knitnana: Women, History, Family...
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Thursday, February 10, 2005

Women, History, Family...

I'm trying to be philosophical about the mini-crises that have recently struck in my little corner of the world. Because it's almost another weekend, when my time is finally my own again, I can finally settle in to cogitate. I like to think about how the women of previous generations have survived the calamities of their lives, and try to remember that, in the grand scheme, most of this really doesn't matter much at all. What matters is family, friends, love, and the little things we do for each other. And remembering the strengths of those who've come before us through the reminders of the incidental personal items they've left behind. Tonight I'm thinking of my mom and her sisters, sisters-in-law.

I have a photo, which for some reason I can't put my hands on now, of several of my aunts and my mom, in their youth, during World War II. They are in wonderful 1940's suits and heels, all sitting on someone's front porch, some perched on the railing, some leaning against it. It's probably a Sunday afternoon. They are spunky, strong, talented, and BEAUTIFUL. Some of their husbands were at war when this photo was taken.

My dad was not: a 4-F because of his vision. So my mom watched for fighter planes that might attack the East Coast in the night sky and taught piano lessons. And knitted, crocheted, tatted, raised 2 kids (I wasn't here yet), and kept the house. The incidentals of a life.

I have only one item she crocheted for me: a vintage, long vest from the early 70s in primary colors and ivory. It had graced the cover of Seventeen Magazine and I begged her to make it for me.

Now both she and my dad are gone, as is my brother. My sister and I are orphans, though that's an odd concept at my age. It's still a fact. When your parents are gone, you must become parent to yourself.

So often I think of those strong women who came before me. The one who still lives in a house built by her and her husband's own hands, in the steep New England Mountains, who grows and cans her own food, hundreds of quarts every year. Each of these women was a teacher, of one specialty or another, an acceptable profession for women of their times, but they all sewed, knitted, crocheted, quilted, embroidered, and grew and put by their own food, in addition to their routine homekeeping skills and their careers. But if need be, it was never too low a position to clean another's house. The money they earned helped to pay for the building of their own homes, paying as they went, so they owned them outright, far sooner than those of us today who use mortgages as a means of financing the purchase of a home.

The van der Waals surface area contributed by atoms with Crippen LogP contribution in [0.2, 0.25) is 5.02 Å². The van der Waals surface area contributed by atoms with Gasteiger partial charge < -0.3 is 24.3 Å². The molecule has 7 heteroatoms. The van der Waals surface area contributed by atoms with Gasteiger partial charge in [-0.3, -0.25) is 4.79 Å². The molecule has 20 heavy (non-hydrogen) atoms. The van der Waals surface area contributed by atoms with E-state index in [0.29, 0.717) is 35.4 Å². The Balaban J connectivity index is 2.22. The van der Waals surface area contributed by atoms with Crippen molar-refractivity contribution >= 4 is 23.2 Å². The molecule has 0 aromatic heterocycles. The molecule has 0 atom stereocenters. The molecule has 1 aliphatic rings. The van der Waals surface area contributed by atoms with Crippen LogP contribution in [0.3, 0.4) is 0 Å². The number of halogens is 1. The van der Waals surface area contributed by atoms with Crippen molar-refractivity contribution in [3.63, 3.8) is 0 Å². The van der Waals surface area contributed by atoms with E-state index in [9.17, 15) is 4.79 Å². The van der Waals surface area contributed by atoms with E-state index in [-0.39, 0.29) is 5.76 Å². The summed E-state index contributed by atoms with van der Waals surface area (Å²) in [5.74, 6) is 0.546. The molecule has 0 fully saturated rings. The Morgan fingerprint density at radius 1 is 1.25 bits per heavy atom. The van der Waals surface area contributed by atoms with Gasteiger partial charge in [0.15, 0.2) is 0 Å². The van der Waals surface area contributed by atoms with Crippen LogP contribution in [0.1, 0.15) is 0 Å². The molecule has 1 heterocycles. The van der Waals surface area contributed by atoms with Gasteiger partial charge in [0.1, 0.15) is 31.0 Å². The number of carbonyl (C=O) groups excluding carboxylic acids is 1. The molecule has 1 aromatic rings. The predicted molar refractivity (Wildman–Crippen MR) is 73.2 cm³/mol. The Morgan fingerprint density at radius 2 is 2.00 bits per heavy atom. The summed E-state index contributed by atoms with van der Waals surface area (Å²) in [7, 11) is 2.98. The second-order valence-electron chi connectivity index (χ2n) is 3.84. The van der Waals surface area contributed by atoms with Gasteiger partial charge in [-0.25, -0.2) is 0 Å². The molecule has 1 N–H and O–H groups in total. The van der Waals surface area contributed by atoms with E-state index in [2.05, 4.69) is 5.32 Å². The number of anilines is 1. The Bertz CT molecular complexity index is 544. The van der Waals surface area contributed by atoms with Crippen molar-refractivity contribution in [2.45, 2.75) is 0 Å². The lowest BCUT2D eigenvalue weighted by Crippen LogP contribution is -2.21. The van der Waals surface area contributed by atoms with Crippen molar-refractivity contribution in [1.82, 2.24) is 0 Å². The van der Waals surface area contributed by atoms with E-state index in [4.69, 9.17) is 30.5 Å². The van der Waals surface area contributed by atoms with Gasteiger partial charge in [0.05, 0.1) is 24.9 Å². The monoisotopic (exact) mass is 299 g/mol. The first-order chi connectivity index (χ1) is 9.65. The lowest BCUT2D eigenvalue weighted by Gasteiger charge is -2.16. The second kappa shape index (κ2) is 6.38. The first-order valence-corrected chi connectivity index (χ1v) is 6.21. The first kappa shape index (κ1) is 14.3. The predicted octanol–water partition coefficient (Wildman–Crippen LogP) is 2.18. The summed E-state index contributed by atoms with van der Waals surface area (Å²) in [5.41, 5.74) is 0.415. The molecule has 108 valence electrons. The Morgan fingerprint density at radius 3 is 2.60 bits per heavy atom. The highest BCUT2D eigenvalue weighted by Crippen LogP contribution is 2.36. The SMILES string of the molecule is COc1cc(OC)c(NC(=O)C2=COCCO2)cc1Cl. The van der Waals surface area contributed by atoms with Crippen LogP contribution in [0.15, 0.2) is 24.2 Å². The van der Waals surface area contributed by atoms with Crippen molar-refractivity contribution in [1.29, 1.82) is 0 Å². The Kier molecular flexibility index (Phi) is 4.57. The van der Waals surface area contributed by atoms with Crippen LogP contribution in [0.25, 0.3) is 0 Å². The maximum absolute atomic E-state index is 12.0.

No doubt, it was a different world...but was it really so different? Or did they understand a concept so foreign to us today - delayed gratification? Knitting inspires us to delay our gratification, especially if we recycle our own yarn from sweaters we come upon. First the unraveling, then the winding into balls, stitching a gauge swatch, then finally sitting down to knit up again, those strands used before. Recycled. The hours of work put into something usable, worthwhile.

I'm all over the map tonight...knitting, family, mini-crises, delayed gratification, recycling, a general trend in my mind towards voluntary simplicity again.

But in a way it all comes back to values I was raised with that I think knitting somehow personifies.


Blogger Marlene said...

Profound and touching!

12:32 PM  

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